I read a post last night about Sixth Form Induction and someone suggested a blog, so here are some thoughts.
What Not To Do!
When I read that post it did get me thinking about the whole concept of Sixth Form induction and what it needs to achieve. It is an important day for Year 11 students and for us as music teachers. I think there are a few things we shouldn’t do:
- Going over the details of the specification is unnecessary. It is fairly dull and ultimately if they are up for taking music then they probably know that they will need to perform, compose and appraise.
- We don’t want to put them off by suggesting that it is a big jump up and that there are loads of pieces to learn about. We want them to feel like they can achieve and that they will achieve.
- We shouldn’t however let them leave thinking it will be a complete doss.
- Don’t at any point use it to assess their ability. We ultimately want our subjects as full as possible and unless there is someone who is entirely not suited to the course, chances are they will all be okay. No tests!
- We shouldn’t use the time to try and squeeze in as much information as possible to make them feel like they are A-Level students. They have just finished exams and the last thing they want is to have their heads filled up with too much information.
So what should the goal of this session be?
Well the goal for a Sixth Form Induction session is to give them a flavour of A-Level music. We don’t want to put them off, but also show that A-Level music is an academic and solid subject. We need them to enjoy it and leave inspired to go away and get ready for September.
It does in essence come down to us to put on the right show – so yes, do channel your inner Hugh Jackman and put on the Greatest Show you can. Lots of groans will undoubtedly come from some people reading this, but I truly believe that as teachers we are to some extent there to put on a show for our students – but one based on facts, passion and professionalism of course. I am not suggesting you start juggling with fire or dress up as a clown. But what I am suggesting is that you bring A-Level music to life. This comes down to your passion for the subject.
My Sixth Form Induction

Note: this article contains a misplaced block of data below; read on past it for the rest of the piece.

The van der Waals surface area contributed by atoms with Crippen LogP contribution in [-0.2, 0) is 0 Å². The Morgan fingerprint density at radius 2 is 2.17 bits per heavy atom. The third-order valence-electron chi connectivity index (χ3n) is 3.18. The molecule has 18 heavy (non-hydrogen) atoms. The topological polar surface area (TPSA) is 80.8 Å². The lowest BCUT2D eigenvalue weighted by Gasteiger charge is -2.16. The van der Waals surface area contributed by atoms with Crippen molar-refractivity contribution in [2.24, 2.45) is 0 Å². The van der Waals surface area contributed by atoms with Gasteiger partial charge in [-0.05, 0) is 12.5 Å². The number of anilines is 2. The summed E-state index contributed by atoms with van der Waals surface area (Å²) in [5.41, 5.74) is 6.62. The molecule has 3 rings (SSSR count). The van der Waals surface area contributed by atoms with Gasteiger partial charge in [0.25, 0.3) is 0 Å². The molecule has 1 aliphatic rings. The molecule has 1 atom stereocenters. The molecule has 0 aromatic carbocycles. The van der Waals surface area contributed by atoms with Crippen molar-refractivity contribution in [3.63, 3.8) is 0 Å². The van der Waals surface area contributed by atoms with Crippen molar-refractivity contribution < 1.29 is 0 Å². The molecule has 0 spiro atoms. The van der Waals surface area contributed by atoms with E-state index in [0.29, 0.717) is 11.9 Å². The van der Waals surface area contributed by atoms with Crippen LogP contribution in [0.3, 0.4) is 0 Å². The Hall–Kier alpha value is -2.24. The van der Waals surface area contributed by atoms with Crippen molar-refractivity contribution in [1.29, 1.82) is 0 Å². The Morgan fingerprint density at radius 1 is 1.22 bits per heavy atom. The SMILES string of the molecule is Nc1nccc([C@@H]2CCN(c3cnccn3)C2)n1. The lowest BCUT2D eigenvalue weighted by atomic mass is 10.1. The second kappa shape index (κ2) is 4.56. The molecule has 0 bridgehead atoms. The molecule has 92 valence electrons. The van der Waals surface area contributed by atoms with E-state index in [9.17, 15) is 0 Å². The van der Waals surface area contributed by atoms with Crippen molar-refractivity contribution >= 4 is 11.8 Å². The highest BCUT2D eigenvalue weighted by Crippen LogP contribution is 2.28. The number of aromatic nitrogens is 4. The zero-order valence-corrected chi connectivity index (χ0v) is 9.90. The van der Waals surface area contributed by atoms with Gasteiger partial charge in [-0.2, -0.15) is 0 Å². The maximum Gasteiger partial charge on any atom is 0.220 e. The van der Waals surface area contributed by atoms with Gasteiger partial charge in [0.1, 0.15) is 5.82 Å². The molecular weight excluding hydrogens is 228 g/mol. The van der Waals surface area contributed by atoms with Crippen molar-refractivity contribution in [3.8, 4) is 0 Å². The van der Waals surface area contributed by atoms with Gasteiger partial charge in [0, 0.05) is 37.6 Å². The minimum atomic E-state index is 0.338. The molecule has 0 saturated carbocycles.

I want students to leave my room in love with the idea of music and studying music. I know they all play or sing and I know that they are good at composition. In fact I know them all really well as I have taught them for a while now. But I want them to leave with a new passion for music, excited by the thought of going deeper. Inspire them to listen to music in a new way.
So I am going to play them stuff I love and I am going to get excited by it and passionate about it and talk about it. I will ask them what they think of it and why, and see if they listen to anything similar. I am going to show that studying music at Advanced Level is about going deeper, thinking deeper and listening deeper. It is about taking music and really unpacking what makes it sound the way it sounds. We can come on to exam technique later, but what they need is to be excited by the thought of spending most of their lesson listening to music and thinking about music.
I might play some of Rachminoff 3 because I love it, or I might play one of my favourite tracks by Muse. I will undoubtedly stick on a song from a musical and I will probably play something from a film score. But when we chat about this music I will be excited by it and I hope that they will too. I will get them listening, thinking, talking and sharing. Variety is key and it does help to have a music streaming service open and at the ready.
And the goal is that music wins. The goal is that we all leave excited by the power of music and all leave knowing a little more about music. No need for photocopies or sections of the spec. Just use your greatest tool – music!
Music should be the target language of most music lessons, and maybe even more so in an induction lesson for Music A-Level. Get students excited by listening and you are on to a winner. If we don’t love music then how can we expect them to!